By Jennifer Copley (Last Updated 27 December 2012)
Many cats develop a habit of chewing on wool, fabric, or hair (or, less commonly, other materials such as cardboard or plastic). This self-comforting obsessive-compulsive behaviour is similar to thumb-sucking in human children.
Chewing or sucking fabric or wool is particularly common in cats that were weaned too early. Early weaning may also cause cats to suck on an owner’s earlobes or fingers, or attempt to suckle on other pets. Cats should never be taken from their mothers before 8 weeks of age, and ideally should stay with them for at least 12.
Wool or fabric sucking may also be triggered by stressful life events such as the death of a loved one, harassment by another pet, or moving house. In many cases, the behaviour diminishes as the cat grows older, though some cats retain it throughout their lives.
Certain breeds such as the Siamese and Burmese are more inclined to develop the habit, indicating a genetic influence as well. These breeds need to nurse for longer, and so are more likely develop neurotic habits with early weaning.
How to Stop Cats from Sucking on Wool or Fabric
The chewing habit is usually harmless unless the cat is actually swallowing pieces of fabric or knitted items (balls of wool should never be given to cats to play with, as the wool can get caught on the barbs of their tongues, forcing them to swallow over and over again). Many owners choose to simply tolerate the behaviour if items aren’t actually being ruined.
If you want to stop a cat from sucking or chewing on wool or fabric and it’s not convenient to keep targeted objects out of reach, there are safe spray-on cat deterrents such as Grannick’s Bitter Apple® and Veterinarian’s Best® Bitter Cherry Spray. If the behaviour is caused by a stressful life event, providing additional reassurance and attention can be beneficial. Giving the cat something similar to the targeted item that he’s allowed to chew can also help.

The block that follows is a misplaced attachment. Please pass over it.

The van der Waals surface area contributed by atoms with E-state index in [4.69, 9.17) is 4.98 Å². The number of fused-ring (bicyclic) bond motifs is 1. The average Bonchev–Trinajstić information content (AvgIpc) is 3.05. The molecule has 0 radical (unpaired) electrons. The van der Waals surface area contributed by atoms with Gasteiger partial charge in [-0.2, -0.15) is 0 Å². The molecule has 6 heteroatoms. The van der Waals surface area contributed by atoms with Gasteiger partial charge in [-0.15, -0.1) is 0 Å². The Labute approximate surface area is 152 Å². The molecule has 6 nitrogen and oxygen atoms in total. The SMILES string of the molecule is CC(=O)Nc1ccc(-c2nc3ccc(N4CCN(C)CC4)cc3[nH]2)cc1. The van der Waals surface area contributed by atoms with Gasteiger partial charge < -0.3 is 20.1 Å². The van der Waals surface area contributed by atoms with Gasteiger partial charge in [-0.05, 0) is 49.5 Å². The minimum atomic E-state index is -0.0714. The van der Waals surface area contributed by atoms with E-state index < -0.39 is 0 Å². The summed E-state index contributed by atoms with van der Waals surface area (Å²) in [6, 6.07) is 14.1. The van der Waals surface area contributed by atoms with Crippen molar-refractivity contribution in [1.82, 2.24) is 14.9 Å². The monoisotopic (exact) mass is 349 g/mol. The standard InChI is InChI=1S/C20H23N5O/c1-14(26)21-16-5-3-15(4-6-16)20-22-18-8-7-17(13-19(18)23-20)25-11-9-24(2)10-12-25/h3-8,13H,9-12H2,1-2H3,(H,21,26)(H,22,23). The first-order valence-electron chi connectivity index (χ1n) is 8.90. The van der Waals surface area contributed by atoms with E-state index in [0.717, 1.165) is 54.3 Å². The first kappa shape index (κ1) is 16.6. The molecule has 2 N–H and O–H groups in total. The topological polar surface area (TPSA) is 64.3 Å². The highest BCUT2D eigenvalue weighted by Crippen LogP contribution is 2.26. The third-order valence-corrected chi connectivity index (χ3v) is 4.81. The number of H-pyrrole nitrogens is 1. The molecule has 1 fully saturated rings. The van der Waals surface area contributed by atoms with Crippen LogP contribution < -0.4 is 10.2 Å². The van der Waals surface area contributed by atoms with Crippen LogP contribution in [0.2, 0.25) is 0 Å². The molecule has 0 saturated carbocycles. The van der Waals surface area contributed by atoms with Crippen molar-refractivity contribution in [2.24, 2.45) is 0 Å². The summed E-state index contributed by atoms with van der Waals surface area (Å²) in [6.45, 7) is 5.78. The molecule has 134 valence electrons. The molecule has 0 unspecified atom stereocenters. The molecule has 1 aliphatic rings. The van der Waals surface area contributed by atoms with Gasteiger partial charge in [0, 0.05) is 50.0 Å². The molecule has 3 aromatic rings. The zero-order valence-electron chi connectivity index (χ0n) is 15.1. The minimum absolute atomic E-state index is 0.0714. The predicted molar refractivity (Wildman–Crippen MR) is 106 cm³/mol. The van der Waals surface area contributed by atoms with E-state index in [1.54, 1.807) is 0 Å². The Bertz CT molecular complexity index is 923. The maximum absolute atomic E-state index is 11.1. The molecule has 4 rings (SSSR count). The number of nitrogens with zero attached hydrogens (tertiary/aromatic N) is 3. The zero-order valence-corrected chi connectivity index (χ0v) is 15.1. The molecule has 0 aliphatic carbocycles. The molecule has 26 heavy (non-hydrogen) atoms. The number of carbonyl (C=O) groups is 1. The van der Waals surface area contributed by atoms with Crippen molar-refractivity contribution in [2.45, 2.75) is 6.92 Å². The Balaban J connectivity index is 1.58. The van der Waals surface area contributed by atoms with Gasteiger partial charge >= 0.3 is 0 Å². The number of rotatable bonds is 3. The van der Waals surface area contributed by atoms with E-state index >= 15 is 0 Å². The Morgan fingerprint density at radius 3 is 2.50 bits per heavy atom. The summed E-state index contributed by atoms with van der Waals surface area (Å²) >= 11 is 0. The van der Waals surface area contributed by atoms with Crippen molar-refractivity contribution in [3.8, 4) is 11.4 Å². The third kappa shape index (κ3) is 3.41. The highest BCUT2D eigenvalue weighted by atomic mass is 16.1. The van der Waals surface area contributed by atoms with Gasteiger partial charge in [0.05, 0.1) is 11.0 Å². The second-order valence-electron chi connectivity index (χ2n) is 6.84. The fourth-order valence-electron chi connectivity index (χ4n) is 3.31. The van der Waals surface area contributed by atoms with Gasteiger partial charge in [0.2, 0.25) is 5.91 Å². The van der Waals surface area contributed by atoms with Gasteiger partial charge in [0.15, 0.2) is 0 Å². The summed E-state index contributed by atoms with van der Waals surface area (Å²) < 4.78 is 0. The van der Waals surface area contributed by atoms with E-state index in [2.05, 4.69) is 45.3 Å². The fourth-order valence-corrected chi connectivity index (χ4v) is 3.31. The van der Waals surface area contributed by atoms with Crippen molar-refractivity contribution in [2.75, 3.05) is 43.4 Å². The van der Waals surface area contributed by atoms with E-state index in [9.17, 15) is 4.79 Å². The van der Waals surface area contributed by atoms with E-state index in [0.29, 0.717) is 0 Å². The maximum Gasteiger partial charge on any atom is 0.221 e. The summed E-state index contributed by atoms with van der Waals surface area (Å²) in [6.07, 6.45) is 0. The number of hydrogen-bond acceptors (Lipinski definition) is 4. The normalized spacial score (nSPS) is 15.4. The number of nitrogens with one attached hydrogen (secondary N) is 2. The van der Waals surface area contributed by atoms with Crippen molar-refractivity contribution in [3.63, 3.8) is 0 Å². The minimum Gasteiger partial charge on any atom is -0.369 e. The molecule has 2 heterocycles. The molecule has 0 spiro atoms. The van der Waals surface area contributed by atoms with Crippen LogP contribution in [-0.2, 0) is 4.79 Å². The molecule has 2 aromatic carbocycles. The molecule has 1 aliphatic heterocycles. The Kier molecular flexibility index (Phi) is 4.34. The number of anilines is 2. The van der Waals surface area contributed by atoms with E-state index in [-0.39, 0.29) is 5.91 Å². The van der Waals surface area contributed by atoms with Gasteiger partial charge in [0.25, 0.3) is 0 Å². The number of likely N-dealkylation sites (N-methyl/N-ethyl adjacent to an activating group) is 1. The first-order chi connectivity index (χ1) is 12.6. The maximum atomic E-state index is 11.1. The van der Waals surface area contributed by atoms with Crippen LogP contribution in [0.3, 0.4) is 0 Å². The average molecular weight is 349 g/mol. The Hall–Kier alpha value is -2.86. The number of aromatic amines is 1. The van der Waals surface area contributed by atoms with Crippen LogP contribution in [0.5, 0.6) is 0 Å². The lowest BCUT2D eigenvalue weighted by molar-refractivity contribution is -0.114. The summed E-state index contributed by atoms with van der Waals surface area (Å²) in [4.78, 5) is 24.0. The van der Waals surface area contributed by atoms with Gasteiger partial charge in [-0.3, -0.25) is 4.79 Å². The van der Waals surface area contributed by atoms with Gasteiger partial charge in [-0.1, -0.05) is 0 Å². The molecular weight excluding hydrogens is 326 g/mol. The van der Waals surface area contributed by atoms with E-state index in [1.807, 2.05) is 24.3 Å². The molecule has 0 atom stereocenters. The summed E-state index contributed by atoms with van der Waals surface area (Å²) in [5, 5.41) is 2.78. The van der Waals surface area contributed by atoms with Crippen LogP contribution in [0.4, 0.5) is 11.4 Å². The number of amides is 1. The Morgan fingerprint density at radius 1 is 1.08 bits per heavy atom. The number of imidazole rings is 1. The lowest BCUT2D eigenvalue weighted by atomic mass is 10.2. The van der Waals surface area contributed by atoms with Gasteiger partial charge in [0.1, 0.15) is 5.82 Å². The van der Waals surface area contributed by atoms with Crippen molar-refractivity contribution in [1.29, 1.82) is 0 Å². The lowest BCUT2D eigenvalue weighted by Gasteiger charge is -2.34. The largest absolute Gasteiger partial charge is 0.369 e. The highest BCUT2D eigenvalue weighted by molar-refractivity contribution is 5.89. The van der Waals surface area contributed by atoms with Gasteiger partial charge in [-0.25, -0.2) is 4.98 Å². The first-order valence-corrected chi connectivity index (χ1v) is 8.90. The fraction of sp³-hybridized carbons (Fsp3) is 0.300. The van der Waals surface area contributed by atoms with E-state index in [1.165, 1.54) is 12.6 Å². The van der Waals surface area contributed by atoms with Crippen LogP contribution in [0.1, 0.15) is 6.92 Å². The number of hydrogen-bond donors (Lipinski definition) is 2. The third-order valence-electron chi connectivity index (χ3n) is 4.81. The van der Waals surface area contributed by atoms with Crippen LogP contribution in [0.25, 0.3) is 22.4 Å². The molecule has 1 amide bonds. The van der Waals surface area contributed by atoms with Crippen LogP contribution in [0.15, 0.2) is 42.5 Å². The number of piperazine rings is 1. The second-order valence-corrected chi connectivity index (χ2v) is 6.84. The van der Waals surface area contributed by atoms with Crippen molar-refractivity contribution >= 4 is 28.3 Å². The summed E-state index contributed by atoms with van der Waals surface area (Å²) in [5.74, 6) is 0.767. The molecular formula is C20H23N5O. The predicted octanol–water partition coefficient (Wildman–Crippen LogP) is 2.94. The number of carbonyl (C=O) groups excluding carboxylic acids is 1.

When attempting to train a cat not to chew fabrics, it’s important not to give the behaviour any attention, positive or negative, as this will reinforce it. Don’t make a fuss or punish the cat for sucking or chewing on cloth or wool – this is unlikely to reduce the behaviour, and may actually increase it.
How to Stop Cats from Chewing on Hair
If your hair is the target, putting it up under a cap can help break the habit. In some cases hair chewing is caused by a love of hair products (some of which contain oils or fats that taste delicious to pets) rather than stress or early weaning. In such cases, switching to a less-tasty hair product should solve the problem.
If the cat is interested in hair only when her owner has been in the pool recently, it’s the chlorine that’s attracting her. Washing hair directly after swimming will prevent hair chewing in such cases.
For more articles on the way cats think and the reasons why they do the things they do, visit the main Cat Psychology, Communication, and Behaviour page. For a full list of cat articles, see the main Cats page.
- Hillestad, K., DVM., Drs. Foster & Smith Veterinary & Aquatic Services Department. (2010). “Fabric Eating (Wool Sucking) in Cats.” PetEducation.com.
- Pukey, B., DVM. (5 May 2008). “Nothing Odd About Cat Chewing Fabric.” Canada.com.